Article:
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Many Gen Z teenagers drop driving as a necessity

The slower growth of licensed drivers and fewer miles traveled by the average driver have potential consequences for aftermarket

Fort Wayne, Ind.—Gen Z teenagers do not view the world from behind a steering wheel. Today, nearly half of 18 year olds (an estimated 47%) have not acquired their driver’s license. Compare that to 1983 when over 85% of 18-year-old Boomers secured a driver’s license.

Additionally, today’s Gen Z teenagers who get a driver’s license drive considerably fewer miles annually than 18 year olds in 1983. Those trends have long-term implications for vehicle use and aftermarket volume, according to a new analysis from Lang Marketing. The following are key takeaways from the report.

Gen Z Teenagers Do Not Love Cars
Americans’ love affair with cars has been legendary. In no other country is the ratio of vehicles to people as high as it is in the U.S. But times are changing. The special relationship with their vehicles is fading, especially among younger age groups. Many Americans under 20 have significantly different attitudes toward automobiles than previous generations.

Changing Culture
Three primary factors are reshaping young Americans’ attitudes toward vehicles and their use: environmental concerns, social media and how cars are perceived. These factors are shaping the relationship between young Americans and vehicles.

Save the Planet
A majority of Americans under 20 believe that the environment is under threat. This was not a concern of teenagers in the early 1980s.

Currently, most young Americans believe that decisive steps must be taken to reduce the threat of climate change. Environmental preservation ranks among their top three values. Accordingly, many young Americans see vehicles (especially fossil-fueled cars and light trucks) as dangerous to the environment.

Social Media Replaces Driving
The unprecedented use of social media among young Americans is a major factor reducing their interest in getting a driver’s license. A driver’s license was a rite of passage for U.S. teenager a few decades ago, but not so today.

Many young Americans believe that traveling to see friends is unnecessary because they can interact with them though social media from virtually any location. In addition to lessening the need for driving among young American, social media has shaped their attitudes toward vehicles as climate killers.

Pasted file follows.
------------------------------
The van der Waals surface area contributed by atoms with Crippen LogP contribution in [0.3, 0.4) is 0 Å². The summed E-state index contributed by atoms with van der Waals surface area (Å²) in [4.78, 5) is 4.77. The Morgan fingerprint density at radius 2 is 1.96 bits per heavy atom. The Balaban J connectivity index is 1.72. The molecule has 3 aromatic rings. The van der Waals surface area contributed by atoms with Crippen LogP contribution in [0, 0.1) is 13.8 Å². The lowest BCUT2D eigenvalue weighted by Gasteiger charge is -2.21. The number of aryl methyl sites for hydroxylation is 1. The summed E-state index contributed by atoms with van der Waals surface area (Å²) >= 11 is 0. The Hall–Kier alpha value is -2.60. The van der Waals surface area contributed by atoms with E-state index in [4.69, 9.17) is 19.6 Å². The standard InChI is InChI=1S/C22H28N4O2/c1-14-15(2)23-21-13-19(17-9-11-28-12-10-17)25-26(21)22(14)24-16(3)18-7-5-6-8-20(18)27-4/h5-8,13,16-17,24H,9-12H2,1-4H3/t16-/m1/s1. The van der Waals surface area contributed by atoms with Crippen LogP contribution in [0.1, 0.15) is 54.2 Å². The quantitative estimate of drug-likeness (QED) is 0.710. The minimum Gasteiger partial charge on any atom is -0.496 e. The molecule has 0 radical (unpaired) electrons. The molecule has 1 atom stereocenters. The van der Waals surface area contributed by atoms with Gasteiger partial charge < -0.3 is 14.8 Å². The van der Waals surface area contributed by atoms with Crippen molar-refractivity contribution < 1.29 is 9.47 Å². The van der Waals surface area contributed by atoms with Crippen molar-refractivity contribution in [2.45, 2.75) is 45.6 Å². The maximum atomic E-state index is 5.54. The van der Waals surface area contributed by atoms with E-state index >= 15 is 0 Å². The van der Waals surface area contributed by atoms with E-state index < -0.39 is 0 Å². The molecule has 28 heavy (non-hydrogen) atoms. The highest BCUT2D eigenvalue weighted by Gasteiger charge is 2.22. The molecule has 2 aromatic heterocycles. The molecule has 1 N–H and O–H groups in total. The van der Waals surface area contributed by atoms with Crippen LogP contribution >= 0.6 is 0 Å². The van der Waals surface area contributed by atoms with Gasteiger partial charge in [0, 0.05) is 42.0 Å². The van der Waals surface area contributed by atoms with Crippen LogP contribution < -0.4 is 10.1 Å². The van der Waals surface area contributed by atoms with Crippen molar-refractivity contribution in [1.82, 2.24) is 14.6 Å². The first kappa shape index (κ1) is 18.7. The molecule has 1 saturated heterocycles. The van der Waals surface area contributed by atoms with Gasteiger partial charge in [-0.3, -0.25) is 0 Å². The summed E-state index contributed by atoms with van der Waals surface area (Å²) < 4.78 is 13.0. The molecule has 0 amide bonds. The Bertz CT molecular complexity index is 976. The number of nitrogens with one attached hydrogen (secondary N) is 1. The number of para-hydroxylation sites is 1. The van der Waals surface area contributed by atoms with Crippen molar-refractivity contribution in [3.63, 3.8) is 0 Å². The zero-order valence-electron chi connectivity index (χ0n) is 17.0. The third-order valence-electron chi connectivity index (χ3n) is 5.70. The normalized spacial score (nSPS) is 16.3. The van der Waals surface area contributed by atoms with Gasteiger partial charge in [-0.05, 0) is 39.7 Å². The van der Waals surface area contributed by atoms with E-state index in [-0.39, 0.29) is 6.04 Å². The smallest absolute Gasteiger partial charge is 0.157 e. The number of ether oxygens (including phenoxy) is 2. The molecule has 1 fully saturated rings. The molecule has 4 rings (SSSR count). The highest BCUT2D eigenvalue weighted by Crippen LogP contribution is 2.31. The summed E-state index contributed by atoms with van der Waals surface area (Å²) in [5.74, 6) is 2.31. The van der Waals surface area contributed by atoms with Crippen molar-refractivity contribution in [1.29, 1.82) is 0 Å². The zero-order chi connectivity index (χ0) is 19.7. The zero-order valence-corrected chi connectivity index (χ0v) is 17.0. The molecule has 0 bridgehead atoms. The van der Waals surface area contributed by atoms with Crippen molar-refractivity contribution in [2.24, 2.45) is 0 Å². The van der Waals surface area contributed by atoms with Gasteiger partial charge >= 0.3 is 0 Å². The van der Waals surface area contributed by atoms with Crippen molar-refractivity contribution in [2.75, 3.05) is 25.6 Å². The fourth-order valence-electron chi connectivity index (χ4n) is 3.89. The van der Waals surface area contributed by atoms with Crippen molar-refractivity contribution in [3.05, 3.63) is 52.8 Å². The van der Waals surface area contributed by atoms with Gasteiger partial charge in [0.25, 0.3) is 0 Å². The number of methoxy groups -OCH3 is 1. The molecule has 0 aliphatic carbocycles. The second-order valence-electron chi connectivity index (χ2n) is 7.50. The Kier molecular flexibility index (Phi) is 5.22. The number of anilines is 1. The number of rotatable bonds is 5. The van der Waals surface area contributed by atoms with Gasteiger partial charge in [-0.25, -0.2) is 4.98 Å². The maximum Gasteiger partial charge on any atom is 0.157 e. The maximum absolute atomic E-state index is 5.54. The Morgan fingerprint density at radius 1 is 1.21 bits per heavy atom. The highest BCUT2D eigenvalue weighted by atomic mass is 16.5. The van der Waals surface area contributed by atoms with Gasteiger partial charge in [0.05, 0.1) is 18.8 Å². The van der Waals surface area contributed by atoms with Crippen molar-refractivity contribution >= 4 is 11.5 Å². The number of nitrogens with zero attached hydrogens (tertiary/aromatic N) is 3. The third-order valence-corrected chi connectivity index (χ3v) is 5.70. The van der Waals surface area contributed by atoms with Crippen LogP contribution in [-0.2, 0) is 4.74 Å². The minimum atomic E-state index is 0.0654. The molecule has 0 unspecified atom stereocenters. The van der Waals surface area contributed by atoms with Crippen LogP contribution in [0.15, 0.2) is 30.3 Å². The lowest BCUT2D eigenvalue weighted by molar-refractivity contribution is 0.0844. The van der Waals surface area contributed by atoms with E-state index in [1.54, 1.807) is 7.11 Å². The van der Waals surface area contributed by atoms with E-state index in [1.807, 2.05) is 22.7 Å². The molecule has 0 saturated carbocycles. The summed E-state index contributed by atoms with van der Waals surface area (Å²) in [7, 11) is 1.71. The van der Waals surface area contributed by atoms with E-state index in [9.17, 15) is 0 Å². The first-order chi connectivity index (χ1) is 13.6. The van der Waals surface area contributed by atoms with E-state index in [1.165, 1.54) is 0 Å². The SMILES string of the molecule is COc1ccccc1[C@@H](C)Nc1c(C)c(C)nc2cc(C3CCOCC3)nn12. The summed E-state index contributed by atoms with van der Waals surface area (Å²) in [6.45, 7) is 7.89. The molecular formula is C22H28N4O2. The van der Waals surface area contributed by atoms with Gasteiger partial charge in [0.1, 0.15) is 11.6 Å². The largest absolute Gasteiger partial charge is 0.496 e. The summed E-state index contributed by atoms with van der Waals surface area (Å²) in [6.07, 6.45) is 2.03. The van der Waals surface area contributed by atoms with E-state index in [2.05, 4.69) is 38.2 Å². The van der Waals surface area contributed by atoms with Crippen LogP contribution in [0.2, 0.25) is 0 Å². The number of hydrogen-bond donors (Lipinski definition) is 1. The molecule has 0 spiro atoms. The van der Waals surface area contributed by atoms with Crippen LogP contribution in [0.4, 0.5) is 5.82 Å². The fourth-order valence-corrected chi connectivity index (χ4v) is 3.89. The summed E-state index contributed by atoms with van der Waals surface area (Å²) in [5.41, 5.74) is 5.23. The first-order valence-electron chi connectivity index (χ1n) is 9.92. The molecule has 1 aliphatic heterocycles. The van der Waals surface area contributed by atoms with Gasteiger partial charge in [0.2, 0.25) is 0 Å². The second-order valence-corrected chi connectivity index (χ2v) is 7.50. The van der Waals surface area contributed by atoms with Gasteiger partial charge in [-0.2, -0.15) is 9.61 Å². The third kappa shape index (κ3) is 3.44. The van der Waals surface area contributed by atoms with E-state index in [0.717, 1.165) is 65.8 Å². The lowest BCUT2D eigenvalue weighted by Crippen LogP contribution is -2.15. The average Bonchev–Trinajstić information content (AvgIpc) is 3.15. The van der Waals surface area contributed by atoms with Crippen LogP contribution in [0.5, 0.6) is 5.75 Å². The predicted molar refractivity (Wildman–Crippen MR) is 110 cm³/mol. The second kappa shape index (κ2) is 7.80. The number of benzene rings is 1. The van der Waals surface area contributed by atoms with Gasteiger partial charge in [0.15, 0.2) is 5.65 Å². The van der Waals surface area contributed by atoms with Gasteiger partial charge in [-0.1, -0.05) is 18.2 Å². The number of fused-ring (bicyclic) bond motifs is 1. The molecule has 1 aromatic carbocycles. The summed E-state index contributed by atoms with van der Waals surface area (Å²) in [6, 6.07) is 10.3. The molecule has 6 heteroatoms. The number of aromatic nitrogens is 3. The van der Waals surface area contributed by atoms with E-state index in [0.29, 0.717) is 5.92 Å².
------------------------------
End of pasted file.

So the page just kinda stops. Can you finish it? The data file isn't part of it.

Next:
Changing Consumer Perceptions and Vehicle Use
For earlier generations, especially Baby Boomers, vehicles were a source of freedom and self-expression. Today’s teenagers regard vehicles as a threat to the environment.

Uber and other driving services have made car ownership unnecessary for many. They perceive vehicles in a narrow, utilitarian sense, far different from earlier generations, especially Baby Boomers, who often saw cars as part of their self identity.

Steady Decline in Driver’s Licenses
In 1983, only 14% of 18-year-old Americans (Baby Boomers) did not have a driver’s license. This percentage rose sharply in the following decades, and by 2010 over one-quarter (27%) of 18-year-old Americans did not drive.

This trend has continued, and Lang Marketing estimates that today nearly half (47%) of 18 year olds do not have a driver’s license. In addition, a large share of today’s licensed teenagers seldom drive a car. The unprecedented share of today’s 18 year olds without a driver’s license has slowed the growth of licensed drivers over the past five years compared.

Aftermarket Impact
The attitudes of Gen Zers (which differ significantly from earlier generations) have important implications for vehicle use and aftermarket product volume growth. The slower growth of licensed drivers and fewer miles traveled by the average driver have potential consequences for aftermarket product use in the future.

Mobility as a Service (MaaS) is one possible outcome of the changing attitudes of young Americans, with a shift away from personally-owned vehicles toward hiring mobility as a service.

The perceptional trends of Americans toward vehicles could evolve into vehicle sharing (as a stepped-up version of Uber) or change how Americans use and own (or do not own) cars. Mobility as a Service would have large aftermarket implications. It will take a number of years to measure the impact of the Gen Zers’ attitudes toward vehicles and how this impacts their use of vehicles as they grow older.

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